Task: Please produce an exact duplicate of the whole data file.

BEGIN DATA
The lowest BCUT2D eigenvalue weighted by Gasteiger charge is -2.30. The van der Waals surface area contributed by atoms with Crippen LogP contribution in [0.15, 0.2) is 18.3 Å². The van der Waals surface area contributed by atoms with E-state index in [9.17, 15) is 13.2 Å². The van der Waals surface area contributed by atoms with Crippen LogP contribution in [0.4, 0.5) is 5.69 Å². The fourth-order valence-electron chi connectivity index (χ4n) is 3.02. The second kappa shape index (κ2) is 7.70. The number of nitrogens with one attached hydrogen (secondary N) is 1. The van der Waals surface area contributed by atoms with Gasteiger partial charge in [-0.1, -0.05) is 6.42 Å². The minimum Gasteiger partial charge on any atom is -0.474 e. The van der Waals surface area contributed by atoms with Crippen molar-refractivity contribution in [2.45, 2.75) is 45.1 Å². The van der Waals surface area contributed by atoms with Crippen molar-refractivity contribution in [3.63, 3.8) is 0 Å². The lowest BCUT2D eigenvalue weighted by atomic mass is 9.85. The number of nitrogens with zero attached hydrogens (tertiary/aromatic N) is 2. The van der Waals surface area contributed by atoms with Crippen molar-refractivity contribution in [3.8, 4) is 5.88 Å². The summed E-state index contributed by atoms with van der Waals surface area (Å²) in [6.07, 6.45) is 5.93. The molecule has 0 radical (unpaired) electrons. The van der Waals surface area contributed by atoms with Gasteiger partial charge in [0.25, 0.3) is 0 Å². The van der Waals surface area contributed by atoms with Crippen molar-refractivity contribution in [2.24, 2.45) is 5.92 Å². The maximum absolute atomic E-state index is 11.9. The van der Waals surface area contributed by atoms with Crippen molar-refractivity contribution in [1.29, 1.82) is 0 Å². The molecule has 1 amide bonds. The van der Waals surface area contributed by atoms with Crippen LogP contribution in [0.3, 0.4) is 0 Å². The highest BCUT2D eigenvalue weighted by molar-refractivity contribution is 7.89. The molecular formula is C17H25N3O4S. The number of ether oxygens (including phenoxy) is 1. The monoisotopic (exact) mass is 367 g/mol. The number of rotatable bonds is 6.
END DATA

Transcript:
The lowest BCUT2D eigenvalue weighted by Gasteiger charge is -2.30. The van der Waals surface area contributed by atoms with Crippen LogP contribution in [0.15, 0.2) is 18.3 Å². The van der Waals surface area contributed by atoms with E-state index in [9.17, 15) is 13.2 Å². The van der Waals surface area contributed by atoms with Crippen LogP contribution in [0.4, 0.5) is 5.69 Å². The fourth-order valence-electron chi connectivity index (χ4n) is 3.02. The second kappa shape index (κ2) is 7.70. The number of nitrogens with one attached hydrogen (secondary N) is 1. The van der Waals surface area contributed by atoms with Gasteiger partial charge in [-0.1, -0.05) is 6.42 Å². The minimum Gasteiger partial charge on any atom is -0.474 e. The van der Waals surface area contributed by atoms with Crippen molar-refractivity contribution in [2.45, 2.75) is 45.1 Å². The van der Waals surface area contributed by atoms with Crippen molar-refractivity contribution in [3.63, 3.8) is 0 Å². The lowest BCUT2D eigenvalue weighted by atomic mass is 9.85. The number of nitrogens with zero attached hydrogens (tertiary/aromatic N) is 2. The van der Waals surface area contributed by atoms with Crippen molar-refractivity contribution in [3.8, 4) is 5.88 Å². The summed E-state index contributed by atoms with van der Waals surface area (Å²) in [6.07, 6.45) is 5.93. The molecule has 0 radical (unpaired) electrons. The van der Waals surface area contributed by atoms with Gasteiger partial charge in [0.25, 0.3) is 0 Å². The van der Waals surface area contributed by atoms with Crippen molar-refractivity contribution in [2.24, 2.45) is 5.92 Å². The maximum absolute atomic E-state index is 11.9. The van der Waals surface area contributed by atoms with Crippen molar-refractivity contribution in [1.29, 1.82) is 0 Å². The molecule has 1 amide bonds. The van der Waals surface area contributed by atoms with Crippen LogP contribution in [0.3, 0.4) is 0 Å². The highest BCUT2D eigenvalue weighted by molar-refractivity contribution is 7.89. The molecular formula is C17H25N3O4S. The number of ether oxygens (including phenoxy) is 1. The monoisotopic (exact) mass is 367 g/mol. The number of rotatable bonds is 6.